Yesterday, an article by @CoopSciScoop made rounds in twitter that highlighted a key problem researchers face in their line of work–the difficulty of finding relevant research in a growing body of literature. Specifically, the authors of this fine paper (it’s open access so give it a read) discovered that the valuable work of citizen scientists may be underrepresented due to inconsistent use of the term ‘cititzen science’ in the literature. For example, 37 papers that utilized citizen scientists used the term ‘volunteers’ instead of ‘citizen scientists’, which would effectively render the contributions of citizen scientists ‘invisible’ upon a cursory search for the term ‘citizen science’.

As stated in yesterday’s blog post this problem is not limited to citizen science research in ornithological studies. It is a problem that plagues all of biomedical research, and as we’ve seen in last week’s post, will likely get worse over time.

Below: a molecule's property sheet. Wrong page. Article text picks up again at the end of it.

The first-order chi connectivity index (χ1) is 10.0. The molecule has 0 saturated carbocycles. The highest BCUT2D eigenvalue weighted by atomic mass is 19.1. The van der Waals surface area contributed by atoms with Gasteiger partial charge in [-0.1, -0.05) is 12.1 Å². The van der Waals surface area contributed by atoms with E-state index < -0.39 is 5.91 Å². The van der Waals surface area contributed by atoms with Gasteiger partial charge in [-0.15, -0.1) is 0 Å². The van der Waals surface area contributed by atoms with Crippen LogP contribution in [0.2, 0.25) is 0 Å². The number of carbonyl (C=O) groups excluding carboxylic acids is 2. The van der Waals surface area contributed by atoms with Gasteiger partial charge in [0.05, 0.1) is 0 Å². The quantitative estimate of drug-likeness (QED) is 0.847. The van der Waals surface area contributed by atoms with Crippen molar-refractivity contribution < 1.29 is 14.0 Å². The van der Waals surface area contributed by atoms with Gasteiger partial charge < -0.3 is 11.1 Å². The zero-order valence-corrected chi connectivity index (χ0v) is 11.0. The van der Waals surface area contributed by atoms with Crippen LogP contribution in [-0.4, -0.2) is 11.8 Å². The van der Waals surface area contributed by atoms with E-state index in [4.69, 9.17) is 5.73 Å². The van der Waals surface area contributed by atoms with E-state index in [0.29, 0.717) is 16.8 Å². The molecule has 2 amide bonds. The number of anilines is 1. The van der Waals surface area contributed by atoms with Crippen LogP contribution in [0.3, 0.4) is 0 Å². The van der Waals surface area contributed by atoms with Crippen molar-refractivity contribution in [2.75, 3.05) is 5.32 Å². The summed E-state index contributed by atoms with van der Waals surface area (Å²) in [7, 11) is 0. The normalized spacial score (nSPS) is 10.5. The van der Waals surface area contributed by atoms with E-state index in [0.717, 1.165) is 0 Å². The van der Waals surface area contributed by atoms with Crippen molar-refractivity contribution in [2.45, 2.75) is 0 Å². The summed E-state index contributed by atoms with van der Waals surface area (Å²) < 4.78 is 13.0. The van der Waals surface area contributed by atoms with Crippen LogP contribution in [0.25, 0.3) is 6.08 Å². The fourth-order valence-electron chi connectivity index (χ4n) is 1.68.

Next consider the fact that the Cooper et al. paper studied the articles referenced by a review paper by Knudsen et al. which saved Cooper et al. the effort of curating relevant articles. Given the effort Cooper et al. had to extend in finding citizen science efforts in the collection of papers cited by Knudsen et al’s review, one can appreciate the effort that may have gone into finding the right papers for Knudsen et al’s review–the effort that goes into finding the right papers for any researcher’s studies.

This post was originally written for Mark2Cure and can be viewed in its entirety here.


2 thoughts on “Breaking the bottleneck in biomedical research by bringing citizen scientists on board

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